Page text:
The shape is classic: the Derry, that being an elegant billiard with a thin shank and tapered mouthpiece. It feels very nice in the hand. In the coming weeks I shall smoke Stonehenge Flake by Greg L. Pease in it while poncing around SF Chinatown and North Beach.
A good pipe, if you will, for summer days.
New stem by Schulte in Florida.
[Stonehenge Flake is well worth stockpiling.]
Like Comoys, Loewe and Company represent a standard that Dunhill aspired to have. And, like Comoy, the once beloved brand has been diminished by Cadogan's ham-handed approach to business.
Dunhill is no longer as good as it once was either.
There are fewer pipe smokers in these days, and both the level of skill required to make pipes as well as the labour involved in harvesting and curing briar now command higher pay (hence the stellar one-ofs made by American, Danish, and Italian carvers, et autres).
[Loewe & Co. was founded in 1856. Comoy in 1850 or shortly thereafter. Alfred Dunhill turned his hand to vending pipes and tobacco in 1906. Charatan, founded by a Russian Jew in 1863, supplied Dunhill with pipes for a few years. Sasieni founded his company after working for Charatan and then Dunhill in 1919. Apparently Alfred Dunhill grew to despise all of his competitors in the pipe business, and like a typical British snob referred to them by opprobrious terms.]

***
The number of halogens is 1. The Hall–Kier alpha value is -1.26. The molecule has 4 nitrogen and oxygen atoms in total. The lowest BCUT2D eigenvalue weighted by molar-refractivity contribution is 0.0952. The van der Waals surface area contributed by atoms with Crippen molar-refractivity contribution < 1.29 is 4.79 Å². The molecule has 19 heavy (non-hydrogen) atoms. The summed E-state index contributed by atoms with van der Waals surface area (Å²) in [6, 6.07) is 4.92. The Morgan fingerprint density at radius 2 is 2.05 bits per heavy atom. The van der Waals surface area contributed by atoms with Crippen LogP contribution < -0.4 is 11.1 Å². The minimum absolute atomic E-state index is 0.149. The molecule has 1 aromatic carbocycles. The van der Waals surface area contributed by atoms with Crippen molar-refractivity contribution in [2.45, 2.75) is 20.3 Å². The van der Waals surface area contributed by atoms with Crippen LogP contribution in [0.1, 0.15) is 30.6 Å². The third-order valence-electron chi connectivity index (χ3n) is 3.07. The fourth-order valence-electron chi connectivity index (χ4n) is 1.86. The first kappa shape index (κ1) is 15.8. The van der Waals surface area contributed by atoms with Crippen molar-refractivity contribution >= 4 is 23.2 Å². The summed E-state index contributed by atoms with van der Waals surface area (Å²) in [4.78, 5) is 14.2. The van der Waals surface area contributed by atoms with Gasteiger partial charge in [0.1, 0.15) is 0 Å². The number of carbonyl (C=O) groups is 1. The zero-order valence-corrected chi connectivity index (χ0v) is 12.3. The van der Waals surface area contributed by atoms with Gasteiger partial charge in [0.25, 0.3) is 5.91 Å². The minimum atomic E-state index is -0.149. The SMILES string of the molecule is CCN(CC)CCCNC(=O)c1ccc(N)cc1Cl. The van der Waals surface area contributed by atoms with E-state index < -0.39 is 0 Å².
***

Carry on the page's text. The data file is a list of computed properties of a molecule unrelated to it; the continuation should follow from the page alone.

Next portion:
From a badly composed pre-war advertisement:
"The gift of a Loewe is a compliment to a man's good taste. A Loewe is the aristocrat of good briars. Hand-made by craftsmen proud of their skill in fashioning Loewe briars. A man appreciates the beautiful grain of its old matured briar bowl and its stream-line mouthpiece hand-cut from Para Vulcanite."
"Give a man a LOEWE -- it's a gift you will be remembered by."
That's some fearfully horrid copy writing. My teachers in grammar school would give it a failing grade. On the other hand, they smoked fairly shitty tobacco, whereas we have some damned fine stuff, including Dunhill and Pease. Dunhill was largely unfindable in Dutch tobacco stores when I was growing up, Greg Pease had not even discovered smoking yet. Dunhill's blends were nearly ruined by the Northern Irish during the eighties.
[Carreras International bought Alfred Dunhill Ltd. in 1967. Rothmans bought Carreras in 1972. Rothmans moved pipe tobacco manufacturing to Murrays factory in Belfast in 1981. Twigs, stems, and crud. In 1999 British American Tobacco finally killed Rothmans. Since then the tobacco has been manufactured by the Danes, who understand quality control.
The blends are worth buying again.]
I was thinking of smoking Dunhill Dark Flake in this bowl, but the weather is not suitable at present. Dark Flake requires rainstorms, whereas Pease's Stonehenge Flake is perfect for warmer summer weather, foggy evenings, flowery summer frocks, and sweaters late at night against the cold.
Stonehenge Flake is NOT suitable for dingy blondes.
It is a lovely product for sensible people.
Goes very well with hot beverages.
Hong Kong style milk-tea.
In four or five months I'll probably enjoy Dunhill Dark Flake in this pipe, at which time dingy blondes will still not be suitable, and milk-tea will be enjoyable for entirely different reasons.
The pipe smells of fratboy party vodka right now. I cleaned it thoroughly while waiting for my apartment mate to free up the kitchen.
Her non-smoking goofus boyfriend will eat well this weekend, when she takes stuff over to his place for dinner.
Why would anyone date a non-smoker who can't cook?
I truly cannot understand that.
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